python will launch its Python with its dependencies.
~ > source ~/venv_1/bin/activate (venv_1) ~ > which python /Users/gigi/venv_1/bin/python (venv_1) ~ >
(venv_1) ~ > deactivate ~ > which python /usr/local/bin/python
If you have multiple Python interpreters installed on your systems, you can specify which one to use for your virtual environment using the
-p option. Here is a Python 3 virtual environment:
~ > virtualenv ~/venv_3 -p /usr/local/bin/python3 Running virtualenv with interpreter /usr/local/bin/python3 Using base prefix '/usr/local/Cellar/python3/3.5.1/Frameworks/Python.framework/Versions/3.5' New python executable in /Users/gigi/venv_3/bin/python3.5 Also creating executable in /Users/gigi/venv_3/bin/python Installing setuptools, pip...done. ~ > source ~/venv_3/bin/activate (venv_3)~ > python Python 3.5.1 (default, Jan 9 2016, 19:28:52) [GCC 4.2.1 Compatible Apple LLVM 7.0.0 (clang-700.1.76)] on darwin Type "help", "copyright", "credits" or "license" for more information. >>>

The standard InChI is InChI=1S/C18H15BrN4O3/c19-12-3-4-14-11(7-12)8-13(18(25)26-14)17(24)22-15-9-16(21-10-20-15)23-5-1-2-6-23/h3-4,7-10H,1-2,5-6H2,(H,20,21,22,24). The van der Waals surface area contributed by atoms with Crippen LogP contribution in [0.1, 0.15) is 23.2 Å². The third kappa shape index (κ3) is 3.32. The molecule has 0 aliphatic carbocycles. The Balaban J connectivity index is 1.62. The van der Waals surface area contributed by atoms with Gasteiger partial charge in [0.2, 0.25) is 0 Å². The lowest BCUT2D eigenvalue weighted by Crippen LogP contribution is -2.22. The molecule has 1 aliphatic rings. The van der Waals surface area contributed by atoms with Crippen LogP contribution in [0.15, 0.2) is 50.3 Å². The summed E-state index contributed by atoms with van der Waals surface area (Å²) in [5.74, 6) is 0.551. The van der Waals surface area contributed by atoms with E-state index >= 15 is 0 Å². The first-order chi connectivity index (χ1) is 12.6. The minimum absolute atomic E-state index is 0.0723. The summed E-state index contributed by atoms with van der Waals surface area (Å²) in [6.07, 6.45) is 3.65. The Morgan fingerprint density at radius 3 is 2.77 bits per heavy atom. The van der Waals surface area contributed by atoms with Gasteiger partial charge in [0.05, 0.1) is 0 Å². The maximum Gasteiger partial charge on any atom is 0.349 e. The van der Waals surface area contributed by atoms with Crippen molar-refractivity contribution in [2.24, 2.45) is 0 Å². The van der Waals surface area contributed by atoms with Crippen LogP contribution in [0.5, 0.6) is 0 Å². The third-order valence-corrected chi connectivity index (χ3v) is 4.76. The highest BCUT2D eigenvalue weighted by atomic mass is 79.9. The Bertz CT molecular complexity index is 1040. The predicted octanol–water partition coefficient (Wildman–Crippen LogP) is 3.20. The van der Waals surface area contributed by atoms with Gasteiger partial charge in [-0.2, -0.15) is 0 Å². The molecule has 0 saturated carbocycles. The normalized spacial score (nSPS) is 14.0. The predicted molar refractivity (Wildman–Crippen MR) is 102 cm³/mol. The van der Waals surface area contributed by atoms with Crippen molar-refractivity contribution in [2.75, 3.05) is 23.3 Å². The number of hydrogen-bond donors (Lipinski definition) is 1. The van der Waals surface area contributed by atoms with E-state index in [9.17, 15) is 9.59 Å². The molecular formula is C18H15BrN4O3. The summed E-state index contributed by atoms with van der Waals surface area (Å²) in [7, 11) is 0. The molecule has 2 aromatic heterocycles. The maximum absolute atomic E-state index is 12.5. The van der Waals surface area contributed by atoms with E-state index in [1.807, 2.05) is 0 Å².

Virtualenv works even on pypy.
~ > virtualenv ~/venv_pypy -p `which pypy` Running virtualenv with interpreter /usr/local/bin/pypy New pypy executable in /Users/gigi/venv_pypy/bin/pypy Installing setuptools, pip...done. ~ > source ~/venv_pypy/bin/activate (venv_pypy)~ > python Python 2.7.10 (5f8302b8bf9f53056e40426f10c72151564e5b19, Feb 11 2016, 20:39:39) [PyPy 4.0.1 with GCC 4.2.1 Compatible Apple LLVM 7.0.2 (clang-700.1.81)] on darwin Type "help", "copyright", "credits" or "license" for more information. >>>>
You can switch directly from one environment to the other without deactivating first:
(venv_3)~ > source ~/venv_2/bin/activate (venv_2) ~ > which python /Users/gigi/venv_2/bin/python
OK. Let's see how to use two different versions of the same package in two different virtual environments. This is as simple as activating each environment and installing the desired version. The environments are totally independent, so the fact that there is a different version in another environment is a non-issue.